Look Forward to Giving Back
Published November 4, 2022
Look Forward to Giving Back
As the resident ballet company of the Pioneer Center for the Performing Arts and the largest ballet company in the region, A.V.A. Ballet Theatre has always believed it is important to give back to the community who supports its productions. For over seventeen years, the company has donated tickets to its shows at the Pioneer Center to deserving families and seniors who may not be able to afford the tickets.
Throughout their ballet season, hundreds of tickets from each production are donated to this worthy cause. Achieving this good will can be quite a juggling act as A.V.A. Ballet Theatre is a non-profit. The company must balance ticket sales with community giving. They allocate tickets to the performances they know will have unsold seats available.
In 2010 and again in 2019, it became clear to the A.V.A. Ballet Theatre Board of Directors that demand for their performances, The Nutcracker in particular, was going to hinder the ability to donate a sizable number of tickets. In response, they increased the number of presentations and will stage five The Nutcracker shows this December. This allows the ballet company to continue to expose the performing arts to those who may not otherwise have the opportunity to see a ballet and still sell tickets to the general public.
In the past, A.V.A. Ballet Theatre has coordinated this donation of tickets with the Community Services Agency and its Head Start programs, Catholic Charities with a focus on seniors, the Boys and Girls Club, the Eddy House, the Children’s Cabinet, and the Empowerment Center—focusing on at-risk women. Yvette Myers is the Director of Community Development for the Empowerment Center and is also a board member for A.V.A. Ballet Theatre. She coordinates the distribution of the tickets with the various charities and says they all greatly appreciate the donation of tickets.
“Each year we have over 500 new three, four, and five-year old children whose parents have a hard time keeping a roof over their heads and food on the table,” Myers said. “Each year we bring these families the joy of art — the beauty of ballet.”
A few years ago, A.V.A. Ballet Theatre thought it would be nice to create a Family Guide for the children to assist them with their first ballet experience. Their grant writer, Paula Cassino, created the Family Guide as a way to explain the theater experience and let the families know what they might expect when attending one of their performances. A.V.A. Ballet Theatre’s Family Guide includes materials for education and activities for children to learn about the performance prior to attending the ballet. They encourage teachers and families to use this guide before and after the performance to familiarize the children with their ballets and with ballet as an art form. Prior to seeing a performance, the children are given the Family Guide—whether it be The Nutcracker, Sleeping Beauty or Peter Pan. After the shows, the teachers and counselors ask the students to write a letter to A.V.A. Ballet Theatre or create an art project that depicts their favorite parts of the ballets.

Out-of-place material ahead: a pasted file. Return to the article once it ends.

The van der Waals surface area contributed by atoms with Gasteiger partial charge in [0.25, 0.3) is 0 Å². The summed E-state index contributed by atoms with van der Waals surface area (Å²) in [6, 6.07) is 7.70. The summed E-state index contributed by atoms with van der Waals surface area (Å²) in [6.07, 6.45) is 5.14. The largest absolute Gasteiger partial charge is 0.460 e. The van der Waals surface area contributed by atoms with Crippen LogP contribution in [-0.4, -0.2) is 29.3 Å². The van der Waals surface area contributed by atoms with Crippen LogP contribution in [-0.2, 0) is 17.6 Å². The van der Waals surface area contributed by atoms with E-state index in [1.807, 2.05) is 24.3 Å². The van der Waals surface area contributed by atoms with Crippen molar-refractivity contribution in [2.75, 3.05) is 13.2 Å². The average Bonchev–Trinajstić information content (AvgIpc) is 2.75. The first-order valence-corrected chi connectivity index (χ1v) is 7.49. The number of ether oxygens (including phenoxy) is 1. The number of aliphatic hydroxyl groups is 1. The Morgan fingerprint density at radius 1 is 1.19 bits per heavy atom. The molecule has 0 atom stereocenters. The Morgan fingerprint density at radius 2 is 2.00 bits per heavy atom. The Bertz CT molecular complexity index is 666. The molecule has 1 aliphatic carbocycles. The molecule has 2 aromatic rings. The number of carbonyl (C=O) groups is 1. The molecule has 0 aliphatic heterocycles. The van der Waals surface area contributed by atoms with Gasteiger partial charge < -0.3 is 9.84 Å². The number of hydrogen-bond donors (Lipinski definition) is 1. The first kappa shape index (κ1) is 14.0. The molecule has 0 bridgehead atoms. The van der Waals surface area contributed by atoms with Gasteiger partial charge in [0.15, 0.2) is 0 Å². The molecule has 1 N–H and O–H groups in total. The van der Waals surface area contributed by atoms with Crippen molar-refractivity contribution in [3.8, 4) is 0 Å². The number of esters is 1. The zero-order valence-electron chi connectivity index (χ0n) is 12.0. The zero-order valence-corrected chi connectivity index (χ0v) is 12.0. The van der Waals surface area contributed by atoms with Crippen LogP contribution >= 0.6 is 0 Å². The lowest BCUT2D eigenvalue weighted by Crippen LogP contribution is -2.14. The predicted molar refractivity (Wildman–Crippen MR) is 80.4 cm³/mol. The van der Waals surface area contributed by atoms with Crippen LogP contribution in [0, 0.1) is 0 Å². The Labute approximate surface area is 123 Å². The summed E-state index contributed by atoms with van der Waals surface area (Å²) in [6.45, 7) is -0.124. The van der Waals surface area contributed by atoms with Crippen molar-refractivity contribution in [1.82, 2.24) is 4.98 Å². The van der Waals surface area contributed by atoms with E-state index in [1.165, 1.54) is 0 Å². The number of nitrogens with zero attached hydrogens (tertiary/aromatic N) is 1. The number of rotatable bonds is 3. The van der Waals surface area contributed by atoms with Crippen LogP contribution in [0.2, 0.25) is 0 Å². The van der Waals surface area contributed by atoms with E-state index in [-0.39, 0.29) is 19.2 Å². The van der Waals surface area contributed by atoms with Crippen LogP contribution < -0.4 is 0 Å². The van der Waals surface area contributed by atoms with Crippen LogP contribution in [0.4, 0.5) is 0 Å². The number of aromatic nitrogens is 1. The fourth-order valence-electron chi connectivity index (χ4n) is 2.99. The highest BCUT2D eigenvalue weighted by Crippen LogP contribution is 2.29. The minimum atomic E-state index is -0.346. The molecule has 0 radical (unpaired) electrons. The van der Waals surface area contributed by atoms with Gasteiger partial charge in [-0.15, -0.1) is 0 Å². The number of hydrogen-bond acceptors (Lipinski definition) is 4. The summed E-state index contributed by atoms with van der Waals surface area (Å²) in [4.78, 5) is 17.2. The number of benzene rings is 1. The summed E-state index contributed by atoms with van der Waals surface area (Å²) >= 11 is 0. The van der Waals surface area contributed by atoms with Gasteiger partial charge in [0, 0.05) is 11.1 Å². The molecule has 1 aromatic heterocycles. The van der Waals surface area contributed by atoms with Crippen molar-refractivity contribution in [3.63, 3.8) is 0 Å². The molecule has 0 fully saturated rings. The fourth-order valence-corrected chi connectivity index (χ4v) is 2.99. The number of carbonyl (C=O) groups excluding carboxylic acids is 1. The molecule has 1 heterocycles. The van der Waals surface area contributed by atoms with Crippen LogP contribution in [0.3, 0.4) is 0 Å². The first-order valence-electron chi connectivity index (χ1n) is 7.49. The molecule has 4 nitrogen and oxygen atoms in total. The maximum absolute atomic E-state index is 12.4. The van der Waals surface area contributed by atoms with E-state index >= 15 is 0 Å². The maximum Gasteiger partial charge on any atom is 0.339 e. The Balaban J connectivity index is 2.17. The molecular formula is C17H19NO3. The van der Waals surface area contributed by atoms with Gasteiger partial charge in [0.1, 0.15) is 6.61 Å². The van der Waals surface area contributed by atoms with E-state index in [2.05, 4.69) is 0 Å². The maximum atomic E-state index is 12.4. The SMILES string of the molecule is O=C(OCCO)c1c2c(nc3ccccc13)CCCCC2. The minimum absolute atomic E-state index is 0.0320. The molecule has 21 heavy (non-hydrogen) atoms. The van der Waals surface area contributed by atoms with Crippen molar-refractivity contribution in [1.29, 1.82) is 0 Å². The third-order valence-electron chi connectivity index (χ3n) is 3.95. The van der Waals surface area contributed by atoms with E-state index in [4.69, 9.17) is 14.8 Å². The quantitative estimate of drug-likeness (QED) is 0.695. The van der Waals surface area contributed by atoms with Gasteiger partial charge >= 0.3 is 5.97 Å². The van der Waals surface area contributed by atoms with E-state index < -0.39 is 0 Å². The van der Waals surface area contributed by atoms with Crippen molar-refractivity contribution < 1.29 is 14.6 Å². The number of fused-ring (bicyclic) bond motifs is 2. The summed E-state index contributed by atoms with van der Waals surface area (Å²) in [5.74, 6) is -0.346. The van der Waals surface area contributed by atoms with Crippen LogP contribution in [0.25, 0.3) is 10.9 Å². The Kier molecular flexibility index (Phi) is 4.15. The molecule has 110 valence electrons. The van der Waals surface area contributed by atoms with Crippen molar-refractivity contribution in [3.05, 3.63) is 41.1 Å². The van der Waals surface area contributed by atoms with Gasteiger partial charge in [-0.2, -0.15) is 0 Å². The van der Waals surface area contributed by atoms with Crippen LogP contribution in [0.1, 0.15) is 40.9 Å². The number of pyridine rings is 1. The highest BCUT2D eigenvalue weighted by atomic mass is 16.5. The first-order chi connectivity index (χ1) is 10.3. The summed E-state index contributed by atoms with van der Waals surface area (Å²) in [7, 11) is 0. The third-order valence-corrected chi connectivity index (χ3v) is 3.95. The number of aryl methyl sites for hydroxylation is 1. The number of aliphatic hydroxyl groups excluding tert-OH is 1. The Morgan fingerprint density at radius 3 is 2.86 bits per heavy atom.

The feedback A.V.A. Ballet Theatre receives from these children reveals true joy and revelation and is quite heartwarming.
You see, most of these kids have never been in a theater, have never heard a live orchestra, and certainly have never seen a ballet performance. From the letters received after the shows, they can tell they have made a huge impact on their lives (I get choked up just thinking about this). They see statements like, “I want to go to school and learn how to dance or play a musical instrument.” Often, the letters are written in Spanish as the children are just learning to speak English as their second language. Regardless the language of the letters, a sense of appreciation comes through.
The letters from seniors are equally heartwarming.
“Being given these tickets allowed me to spend time with my granddaughter,” one woman wrote. “The performance was truly magical and the hours I spent with her are something I will always cherish.”
“It’s moving to read these letters,” said Alexander Van Alstyne, the artistic director for A.V.A. Ballet Theatre. “I love that we are making an impact on their lives and allowing them to experience something new.”
Before each production, I like to go to the areas of the Pioneer Center where I know many of these families are sitting. Their parents have the children dressed up in their best Sunday clothes and the excitement on their faces is unmistakable.
The educational component of this program is important to many of the foundations who donate money to A.V.A. Ballet Theatre. They tell the foundations who generously award them money that they are actually giving to three good causes: A.V.A. Ballet Theatre, the Reno Phil, and the disadvantaged children and seniors who receive tickets to their shows.
The next two months, when you purchase a ticket to A.V.A. Ballet Theatre and the Reno Phil’s The Nutcracker at the Pioneer Center, know that a good portion of that ticket price goes to helping the less privileged in northern Nevada experience a special holiday treat.
Steve Trounday is a board member at A.V.A. Ballet Theatre, the resident ballet company of the Pioneer Center. A.V.A. Ballet Theatre will be performing The Nutcracker December 9-11 at the Pioneer with the Reno Phil.
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